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Mass merger of schools from September

04 February 2011 / 12:02:40  GRReporter
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Many primary and high schools across the country will be merged, although mayors, parents and pupils do not support the government plans for introducing the Kalikratis program in education. But the Ministry of Education has decided to merge hundreds of schools especially in the areas of Thessaloniki, Trikala, Epirus, the Peloponnese and Crete from the next school year.
The Deputy Minister of Education Evi Hristofilopoulou has sent letters to mayors across the country to inform them of the intentions of the Ministry and to ask their opinion. In turn, mayors have made it clear that the merger of schools would be disastrous. Contrary to the decision of the Ministry they believe that in many cases schools are needed to be built to meet the needs in some areas.

Parents and pupils support the view that school mergers will increase the number of students in classes and in many cases the children will have to travel long distances to get to school. The Ministry assures that the schools will be examined individually depending on the region where they are located so that pupils will not be required to travel long distances. In addition, the merger program will not apply to mountain areas and islands, where the conditions are difficult due to bad weather in winter and inadequate road networks, reports Vima.

According to the mayors, there is a problem with finances because municipalities have covered the costs associated with the movement of pupils and they will increase, reads an  article in Ethnos newspaper. On the other hand, there are some teachers who believe that the decision of the Ministry has its positive sides. But they also think that this is done only to save costs through school mergers and reducing the number of teachers, not because of concern for better education.

The Mayor of Kifisya Nikos Hiotakis told Ethnos newspaper that it would not be possible to resort to a merger of schools if the increase in population in his region in recent years was taken into account. "The people from different villages are worried that if schools are merged, there will remain no population in their villages. Large schools can not be open in big cities because they would lack individuality and would be beyond any educational logic."

Meanwhile, the statistical data of the research institute at the GSEE for the 2008-2009 school year was announced. According to it, 'free education' in Greece is worth 14.7 billion euros, reports Imerisia. Families have spent the huge amount of 5.1 billion euros in 2008 for various educational purposes like fees for private schools, alliances, sports, private lessons. If the domestic and European resources allocated to education are added to this amount then the total costs would be 14,7 billion euros or 6.15% of GDP. The families have spent the largest amounts (35% of costs) for music lessons, extra-curricular sports, dance schools, but also to pay for the education of their children at universities in the country and abroad.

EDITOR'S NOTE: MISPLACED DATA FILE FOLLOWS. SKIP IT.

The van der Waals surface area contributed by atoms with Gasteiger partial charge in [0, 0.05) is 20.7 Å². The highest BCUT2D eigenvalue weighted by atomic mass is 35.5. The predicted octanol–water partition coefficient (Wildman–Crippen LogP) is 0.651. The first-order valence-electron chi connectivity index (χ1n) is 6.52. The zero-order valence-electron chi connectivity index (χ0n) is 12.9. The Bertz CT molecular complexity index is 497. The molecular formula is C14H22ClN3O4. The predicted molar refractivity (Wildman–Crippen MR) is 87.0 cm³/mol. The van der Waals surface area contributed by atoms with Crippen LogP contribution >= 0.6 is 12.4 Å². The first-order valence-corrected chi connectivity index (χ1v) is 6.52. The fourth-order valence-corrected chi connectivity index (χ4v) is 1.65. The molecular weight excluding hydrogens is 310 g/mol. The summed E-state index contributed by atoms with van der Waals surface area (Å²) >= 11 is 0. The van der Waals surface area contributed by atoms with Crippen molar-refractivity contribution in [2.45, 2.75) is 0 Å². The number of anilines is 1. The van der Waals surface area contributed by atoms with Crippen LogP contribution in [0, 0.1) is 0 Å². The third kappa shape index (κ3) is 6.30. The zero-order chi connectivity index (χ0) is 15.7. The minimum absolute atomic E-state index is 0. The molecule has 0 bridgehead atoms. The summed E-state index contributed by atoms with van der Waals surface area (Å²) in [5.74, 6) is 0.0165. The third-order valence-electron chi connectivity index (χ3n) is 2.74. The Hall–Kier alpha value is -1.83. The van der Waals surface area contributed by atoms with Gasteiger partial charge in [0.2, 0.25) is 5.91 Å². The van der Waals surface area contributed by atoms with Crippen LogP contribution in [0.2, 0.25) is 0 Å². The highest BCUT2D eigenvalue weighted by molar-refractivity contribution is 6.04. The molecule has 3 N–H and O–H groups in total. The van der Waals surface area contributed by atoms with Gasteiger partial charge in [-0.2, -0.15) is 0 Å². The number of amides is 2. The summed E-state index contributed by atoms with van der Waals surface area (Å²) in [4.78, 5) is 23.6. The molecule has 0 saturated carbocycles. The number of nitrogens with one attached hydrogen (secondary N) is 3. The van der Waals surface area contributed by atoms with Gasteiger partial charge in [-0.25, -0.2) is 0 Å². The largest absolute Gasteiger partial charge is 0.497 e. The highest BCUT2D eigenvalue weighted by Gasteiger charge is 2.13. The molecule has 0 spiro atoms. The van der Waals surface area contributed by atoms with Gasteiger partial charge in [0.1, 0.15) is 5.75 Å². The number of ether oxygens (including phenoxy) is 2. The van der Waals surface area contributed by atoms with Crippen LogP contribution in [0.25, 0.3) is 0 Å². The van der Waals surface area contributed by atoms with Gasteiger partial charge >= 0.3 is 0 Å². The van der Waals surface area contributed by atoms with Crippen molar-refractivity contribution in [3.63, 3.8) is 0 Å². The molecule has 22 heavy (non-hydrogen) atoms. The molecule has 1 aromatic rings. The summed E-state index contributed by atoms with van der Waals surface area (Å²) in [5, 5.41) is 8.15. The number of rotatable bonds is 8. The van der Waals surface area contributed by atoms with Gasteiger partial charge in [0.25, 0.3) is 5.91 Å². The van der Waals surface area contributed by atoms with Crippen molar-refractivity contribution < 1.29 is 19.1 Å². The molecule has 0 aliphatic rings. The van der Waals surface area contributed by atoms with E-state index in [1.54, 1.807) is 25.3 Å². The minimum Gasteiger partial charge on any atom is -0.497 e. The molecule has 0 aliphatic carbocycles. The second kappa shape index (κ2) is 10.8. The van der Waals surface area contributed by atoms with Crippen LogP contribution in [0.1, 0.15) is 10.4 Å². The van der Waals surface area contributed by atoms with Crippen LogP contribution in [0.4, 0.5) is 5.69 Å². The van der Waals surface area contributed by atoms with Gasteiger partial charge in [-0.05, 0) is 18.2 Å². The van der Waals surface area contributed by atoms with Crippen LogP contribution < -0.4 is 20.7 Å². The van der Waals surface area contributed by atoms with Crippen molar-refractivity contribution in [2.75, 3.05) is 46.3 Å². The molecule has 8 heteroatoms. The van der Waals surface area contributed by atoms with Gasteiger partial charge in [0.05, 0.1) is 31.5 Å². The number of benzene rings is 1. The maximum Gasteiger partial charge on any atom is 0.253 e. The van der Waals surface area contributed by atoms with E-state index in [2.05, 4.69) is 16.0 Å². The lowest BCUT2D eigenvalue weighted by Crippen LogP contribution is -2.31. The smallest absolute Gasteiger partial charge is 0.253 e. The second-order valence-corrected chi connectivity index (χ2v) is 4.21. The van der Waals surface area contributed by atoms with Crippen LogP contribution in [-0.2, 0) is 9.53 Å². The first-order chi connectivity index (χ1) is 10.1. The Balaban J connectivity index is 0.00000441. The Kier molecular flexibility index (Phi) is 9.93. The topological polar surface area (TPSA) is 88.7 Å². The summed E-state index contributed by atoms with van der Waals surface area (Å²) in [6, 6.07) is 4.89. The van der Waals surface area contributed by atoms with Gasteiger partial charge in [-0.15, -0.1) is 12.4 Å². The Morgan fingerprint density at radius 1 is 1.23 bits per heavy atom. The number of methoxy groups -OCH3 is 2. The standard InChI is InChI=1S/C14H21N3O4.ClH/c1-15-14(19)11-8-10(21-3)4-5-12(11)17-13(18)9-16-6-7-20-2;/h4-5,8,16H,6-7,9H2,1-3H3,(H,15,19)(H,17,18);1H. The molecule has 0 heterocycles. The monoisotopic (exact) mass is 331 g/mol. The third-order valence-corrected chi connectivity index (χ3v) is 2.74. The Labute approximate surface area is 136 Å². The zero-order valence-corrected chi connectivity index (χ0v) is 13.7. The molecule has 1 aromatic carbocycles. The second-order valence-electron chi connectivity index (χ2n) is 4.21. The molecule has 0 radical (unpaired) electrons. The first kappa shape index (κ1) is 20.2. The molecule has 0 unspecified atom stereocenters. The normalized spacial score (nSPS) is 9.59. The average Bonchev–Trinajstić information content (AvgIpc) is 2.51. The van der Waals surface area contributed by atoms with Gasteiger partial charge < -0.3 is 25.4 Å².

According to the GSEE study, the best pupils are in Chios, Larissa, Trikala, Karditsa and Arcadia area. The worst-performing are the students from Corfu, western Attica, Zakynthos, but also from Rodopi and Xanthi, Cyclades Islands, Lefkas, the city of Iraklion in Crete and the Halkidiki. One of the scientists’ explanations is that the parents from some well-developed tourist islands are sure that their children will continue the family business in tourism and therefore do not encourage them enough to educate.

On the other hand, the Ministry of Education will adopt a new curriculum which is believed to improve education. The new curriculum prepared will be piloted in 160 schools in September, says Klimis Navridis - the chairman of the Pedagogical Institute - for Proto Theme newspaper. According to him, the final draft with corrections made to the new curriculum will be ready in April and will be presented to Minister Anna Diandopoulou.

The aim is to introduce students to research ways of thinking and proceeding so as to learn to formulate questions, identify problems, plan and determine methods of research, and analyze data. By understanding the basic concepts in a science and knowledge of events, pupils will learn to recognize important characteristics and to link a concept or idea with similar ones. The idea of the new curriculum is to train pupils to cooperate and to learn to communicate and share thoughts, ideas and feelings.  
The president of the Pedagogical Institute said that the goal was children to be literate in Greek, to know foreign languages, to read and write in the sciences, mathematics, new technologies, culture, art and religion after completing their compulsory education. Mr. Navridis noted that curriculums in other countries such as Finland, Australia, Cyprus, France and Scotland were studied to make up the Greek one.


Tags: NewsSocietySchoolsCurriculumCosts for educationPupilsSchool merger
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